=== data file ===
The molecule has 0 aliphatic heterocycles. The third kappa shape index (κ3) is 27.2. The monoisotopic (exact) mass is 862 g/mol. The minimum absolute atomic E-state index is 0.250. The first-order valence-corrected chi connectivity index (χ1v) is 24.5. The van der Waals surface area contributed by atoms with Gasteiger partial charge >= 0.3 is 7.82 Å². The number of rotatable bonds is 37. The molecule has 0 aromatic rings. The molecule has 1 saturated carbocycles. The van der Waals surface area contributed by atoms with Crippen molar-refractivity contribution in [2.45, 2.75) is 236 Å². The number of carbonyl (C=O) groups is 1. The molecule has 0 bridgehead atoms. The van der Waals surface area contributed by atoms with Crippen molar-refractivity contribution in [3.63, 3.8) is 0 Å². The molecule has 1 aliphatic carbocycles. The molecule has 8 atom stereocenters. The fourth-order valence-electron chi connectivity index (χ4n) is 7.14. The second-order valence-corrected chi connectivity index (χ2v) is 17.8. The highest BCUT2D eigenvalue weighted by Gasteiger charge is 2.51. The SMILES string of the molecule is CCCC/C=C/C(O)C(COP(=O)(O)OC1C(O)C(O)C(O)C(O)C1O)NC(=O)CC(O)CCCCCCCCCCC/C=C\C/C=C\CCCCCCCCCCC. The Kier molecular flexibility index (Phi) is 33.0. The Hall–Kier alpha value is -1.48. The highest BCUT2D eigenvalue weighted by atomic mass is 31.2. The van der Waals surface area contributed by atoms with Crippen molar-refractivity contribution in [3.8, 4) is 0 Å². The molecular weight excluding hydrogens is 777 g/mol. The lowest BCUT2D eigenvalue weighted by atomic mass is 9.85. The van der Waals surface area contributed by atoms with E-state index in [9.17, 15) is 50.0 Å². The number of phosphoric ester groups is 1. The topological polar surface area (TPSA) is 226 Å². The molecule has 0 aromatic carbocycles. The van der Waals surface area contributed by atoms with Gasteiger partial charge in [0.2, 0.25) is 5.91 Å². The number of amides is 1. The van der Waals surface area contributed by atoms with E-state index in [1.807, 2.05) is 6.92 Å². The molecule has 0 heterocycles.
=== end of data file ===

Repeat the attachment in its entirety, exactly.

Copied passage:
The molecule has 0 aliphatic heterocycles. The third kappa shape index (κ3) is 27.2. The monoisotopic (exact) mass is 862 g/mol. The minimum absolute atomic E-state index is 0.250. The first-order valence-corrected chi connectivity index (χ1v) is 24.5. The van der Waals surface area contributed by atoms with Gasteiger partial charge >= 0.3 is 7.82 Å². The number of rotatable bonds is 37. The molecule has 0 aromatic rings. The molecule has 1 saturated carbocycles. The van der Waals surface area contributed by atoms with Crippen molar-refractivity contribution in [2.45, 2.75) is 236 Å². The number of carbonyl (C=O) groups is 1. The molecule has 0 bridgehead atoms. The van der Waals surface area contributed by atoms with Crippen molar-refractivity contribution in [3.63, 3.8) is 0 Å². The molecule has 1 aliphatic carbocycles. The molecule has 8 atom stereocenters. The fourth-order valence-electron chi connectivity index (χ4n) is 7.14. The second-order valence-corrected chi connectivity index (χ2v) is 17.8. The highest BCUT2D eigenvalue weighted by Gasteiger charge is 2.51. The SMILES string of the molecule is CCCC/C=C/C(O)C(COP(=O)(O)OC1C(O)C(O)C(O)C(O)C1O)NC(=O)CC(O)CCCCCCCCCCC/C=C\C/C=C\CCCCCCCCCCC. The Kier molecular flexibility index (Phi) is 33.0. The Hall–Kier alpha value is -1.48. The highest BCUT2D eigenvalue weighted by atomic mass is 31.2. The van der Waals surface area contributed by atoms with Crippen molar-refractivity contribution in [3.8, 4) is 0 Å². The molecular weight excluding hydrogens is 777 g/mol. The lowest BCUT2D eigenvalue weighted by atomic mass is 9.85. The van der Waals surface area contributed by atoms with E-state index in [9.17, 15) is 50.0 Å². The number of phosphoric ester groups is 1. The topological polar surface area (TPSA) is 226 Å². The molecule has 0 aromatic carbocycles. The van der Waals surface area contributed by atoms with Gasteiger partial charge in [0.2, 0.25) is 5.91 Å². The number of amides is 1. The van der Waals surface area contributed by atoms with E-state index in [1.807, 2.05) is 6.92 Å². The molecule has 0 heterocycles.